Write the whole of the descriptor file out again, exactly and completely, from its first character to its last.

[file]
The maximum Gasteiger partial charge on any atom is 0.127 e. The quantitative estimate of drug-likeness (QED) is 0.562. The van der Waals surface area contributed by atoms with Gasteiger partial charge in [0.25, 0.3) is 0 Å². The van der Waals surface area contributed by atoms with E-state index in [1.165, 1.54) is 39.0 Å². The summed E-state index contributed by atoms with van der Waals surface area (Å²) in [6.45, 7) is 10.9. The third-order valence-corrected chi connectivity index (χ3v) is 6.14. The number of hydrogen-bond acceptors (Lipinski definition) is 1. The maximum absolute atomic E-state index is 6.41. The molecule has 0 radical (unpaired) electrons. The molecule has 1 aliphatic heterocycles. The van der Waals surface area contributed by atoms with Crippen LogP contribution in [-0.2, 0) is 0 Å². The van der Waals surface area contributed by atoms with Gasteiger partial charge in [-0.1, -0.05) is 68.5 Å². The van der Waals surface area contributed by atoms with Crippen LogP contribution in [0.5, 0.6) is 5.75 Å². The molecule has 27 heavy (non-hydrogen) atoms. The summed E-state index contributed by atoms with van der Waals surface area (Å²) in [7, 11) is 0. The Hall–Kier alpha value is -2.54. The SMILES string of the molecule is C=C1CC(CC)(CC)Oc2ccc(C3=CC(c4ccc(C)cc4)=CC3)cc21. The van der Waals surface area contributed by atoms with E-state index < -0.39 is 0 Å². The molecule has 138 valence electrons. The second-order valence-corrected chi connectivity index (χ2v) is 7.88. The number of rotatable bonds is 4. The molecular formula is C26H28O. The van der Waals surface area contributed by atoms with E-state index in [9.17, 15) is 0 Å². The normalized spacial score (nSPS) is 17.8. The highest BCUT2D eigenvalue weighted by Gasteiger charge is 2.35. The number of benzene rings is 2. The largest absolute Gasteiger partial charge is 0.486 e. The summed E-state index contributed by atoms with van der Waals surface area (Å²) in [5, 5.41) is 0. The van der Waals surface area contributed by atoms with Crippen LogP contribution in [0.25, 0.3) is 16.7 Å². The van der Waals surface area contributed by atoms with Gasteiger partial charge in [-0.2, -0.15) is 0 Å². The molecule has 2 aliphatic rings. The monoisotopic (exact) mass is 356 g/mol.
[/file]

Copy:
The maximum Gasteiger partial charge on any atom is 0.127 e. The quantitative estimate of drug-likeness (QED) is 0.562. The van der Waals surface area contributed by atoms with Gasteiger partial charge in [0.25, 0.3) is 0 Å². The van der Waals surface area contributed by atoms with E-state index in [1.165, 1.54) is 39.0 Å². The summed E-state index contributed by atoms with van der Waals surface area (Å²) in [6.45, 7) is 10.9. The third-order valence-corrected chi connectivity index (χ3v) is 6.14. The number of hydrogen-bond acceptors (Lipinski definition) is 1. The maximum absolute atomic E-state index is 6.41. The molecule has 0 radical (unpaired) electrons. The molecule has 1 aliphatic heterocycles. The van der Waals surface area contributed by atoms with Crippen LogP contribution in [-0.2, 0) is 0 Å². The van der Waals surface area contributed by atoms with Gasteiger partial charge in [-0.1, -0.05) is 68.5 Å². The van der Waals surface area contributed by atoms with Crippen LogP contribution in [0.5, 0.6) is 5.75 Å². The molecule has 27 heavy (non-hydrogen) atoms. The summed E-state index contributed by atoms with van der Waals surface area (Å²) in [7, 11) is 0. The Hall–Kier alpha value is -2.54. The SMILES string of the molecule is C=C1CC(CC)(CC)Oc2ccc(C3=CC(c4ccc(C)cc4)=CC3)cc21. The van der Waals surface area contributed by atoms with E-state index < -0.39 is 0 Å². The molecule has 138 valence electrons. The second-order valence-corrected chi connectivity index (χ2v) is 7.88. The number of rotatable bonds is 4. The molecular formula is C26H28O. The van der Waals surface area contributed by atoms with E-state index in [9.17, 15) is 0 Å². The normalized spacial score (nSPS) is 17.8. The highest BCUT2D eigenvalue weighted by Gasteiger charge is 2.35. The number of benzene rings is 2. The largest absolute Gasteiger partial charge is 0.486 e. The summed E-state index contributed by atoms with van der Waals surface area (Å²) in [5, 5.41) is 0. The van der Waals surface area contributed by atoms with Crippen LogP contribution in [0.25, 0.3) is 16.7 Å². The van der Waals surface area contributed by atoms with Gasteiger partial charge in [-0.2, -0.15) is 0 Å². The molecule has 2 aliphatic rings. The monoisotopic (exact) mass is 356 g/mol.